Thursday, May 22, 2008

Friday Muxtape, no. 4

How I wish I had the time to fully annotate this week's muxtape. (Or any of them so far, actually.)

Ah well. Here's the best I can do:

1. Oliver Nelson: "The Artist's Rightful Place" (from The Kennedy Dream). The concept here -- audio clips of JFK layered over Oliver Nelson compositions for big band -- seems "quintessentially Sixties," in the worst sense. But then you have to remember that Oliver Nelson really had to go out of his way to make a bad record. Featuring Phil Woods, Hank Jones, George Duvivier, Grady Tate, and others. (Is the current relevance of the Kennedy reference too obvious? So sue me -- I'm a sucker for historical moments.)

2. Frank Zappa: "The Big Squeeze." Released posthumously on The Lost Episodes, this is Zappa's music for a Luden's Cough Drop Commercial (recorded, incidentally, in the same year as the Nelson record just referenced -- 1967). It features the "snorking" of Dick Barber.

(Wait -- Zappa wrote a jingle?!)

3. Alice Coltrane: "Sri Rama Ohnedaruth." So we've gone from strictly commercial to sweeping and spiritual -- it's that juxtaposition thing again. (The album: Lord of Lords.)

4. Ensemble Ambrosius: "The Idiot Bastard Son" (from The Zappa Album). FZ cover, done with baroque instruments by a group of Finns -- giving an oddly monkish, medieval flavor to one of the maestro's more, uh, hopeless tunes.

5. Mike Richardson (as 100% Polyester): "FAILURE." You've heard me talk about Mike before. He plays trombone in the Industrial Jazz Group, among many other bands. But he also does a bevy of solo projects, and this is one of them. Interesting tidbit: we share the same birthday -- which may or may not explain why I consider him a kindred spirit.

6. Joe Jackson: "Invisible Man." Though I found his foray into swing nearly insufferable, I really like Joe Jackson. His Heaven and Hell, in fact, is a favorite of mine. This is from his latest, Rain.

7. Joanna Newsom: "The Book of Right-On." Talk about niche-casting. I don't think I can listen to any of Newsom's albums from start to finish -- but I think she's awesome nonetheless.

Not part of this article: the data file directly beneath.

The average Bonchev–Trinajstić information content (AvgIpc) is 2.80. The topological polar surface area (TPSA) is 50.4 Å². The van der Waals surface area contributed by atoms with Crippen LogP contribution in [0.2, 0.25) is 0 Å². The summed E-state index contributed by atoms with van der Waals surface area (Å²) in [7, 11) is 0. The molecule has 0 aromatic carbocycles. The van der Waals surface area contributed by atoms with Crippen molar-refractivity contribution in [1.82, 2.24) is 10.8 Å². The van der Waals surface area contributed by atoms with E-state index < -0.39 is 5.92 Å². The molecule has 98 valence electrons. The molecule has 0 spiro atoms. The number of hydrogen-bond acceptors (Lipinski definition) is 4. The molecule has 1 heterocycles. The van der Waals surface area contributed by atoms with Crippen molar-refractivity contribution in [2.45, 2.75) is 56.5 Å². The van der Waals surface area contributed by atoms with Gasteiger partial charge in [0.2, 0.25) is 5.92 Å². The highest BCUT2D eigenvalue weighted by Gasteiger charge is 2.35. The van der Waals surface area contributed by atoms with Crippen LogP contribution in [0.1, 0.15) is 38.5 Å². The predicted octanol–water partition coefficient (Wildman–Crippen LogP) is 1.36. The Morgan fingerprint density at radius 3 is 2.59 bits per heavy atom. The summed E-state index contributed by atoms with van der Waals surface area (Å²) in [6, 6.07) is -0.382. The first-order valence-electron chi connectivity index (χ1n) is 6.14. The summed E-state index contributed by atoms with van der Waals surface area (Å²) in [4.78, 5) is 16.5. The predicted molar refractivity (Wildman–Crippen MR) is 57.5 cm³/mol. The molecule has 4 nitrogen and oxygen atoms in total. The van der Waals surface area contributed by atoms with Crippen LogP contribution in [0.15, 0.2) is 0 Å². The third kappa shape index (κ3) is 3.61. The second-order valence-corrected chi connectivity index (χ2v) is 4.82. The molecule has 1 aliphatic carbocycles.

8. MUS: "La Vida." From Spain, they are.

9. Raymond Scott: "IBM MT/St: The Paperwork Explosion." You know Raymond Scott, even if you think you don't -- he's the guy who wrote the "Powerhouse" theme that was used to great effect in many Warner Brothers cartoons. Scott was also a great musical inventor... and maker of commercial music. This is a thing he did for IBM, as compiled on Manhattan Research, Inc.. (Just be glad I didn't include his jingle for Sprite.)

(Wait -- Raymond Scott wrote a jingle?!)

10. Don Byron: "The Penguin." The other side of Raymond Scott -- this actually happens to be one of my favorite tunes (note the parallel between "The Penguin" and "The Frog"). A version by the great Don Byron, from the under-rated Bug Music.

11. Veda Hille: "Lucklucky." Veda and I share the same natal year (1968) -- which may or may not explain why I consider her a kindred spirit.

12. American Standards: "My Bathroom is a Private Kind of Place." From a supremely odd album called "Product Music," featuring nothing but this sort of post-WWII commercial pablum... which is hilarious as all get-out lo these many years later, though I'm sure it wasn't too funny at the time. (Just be glad I didn't include "The Frito Twist.")

Holy cow -- I just googled the Product Music album, and discovered the existence of a thing called the industrial musical: "a musical performed internally for the employees or shareholders of a business, to create a feeling of being part of a team, and/or to educate and motivate the management and salespeople to improve sales and profit. It can be used to train staff in regards to public relations, advertising, marketing or corporate image."

Shudder.

2 comments:

Jeff said...

My dream -- perhaps I'm ashamed to say -- is to compile a musical revue of these industrial musicals.

David Letterman used to have a section of his site "Dave's Record Collection" (which was run by his writer Steve Young) which spotlit all sorts of stuff, and it was never light on the industrial musical.

Apparently, quite a few Broadway composers write these things -- Kander & Ebb, Sheldon Harnick, etc. -- because they paid quite well.

This was the first time I heard "My Bathroom is a Private Kind of Place" and I fell in love with the "extended jingle with dramatic overtones" right then.

I've collected some myself over the years -- WFMU seems to post them from time to time -- and I got one about the Monroe Calculator Company and there's also a "greatest hits" so to speak...

If there was a larger point to this comment, I have since forgotten it.

Andrew Durkin... said...

Your ability to see the beauty in these things -- creepy though they may be -- is probably one of the reasons we've been friends for so long!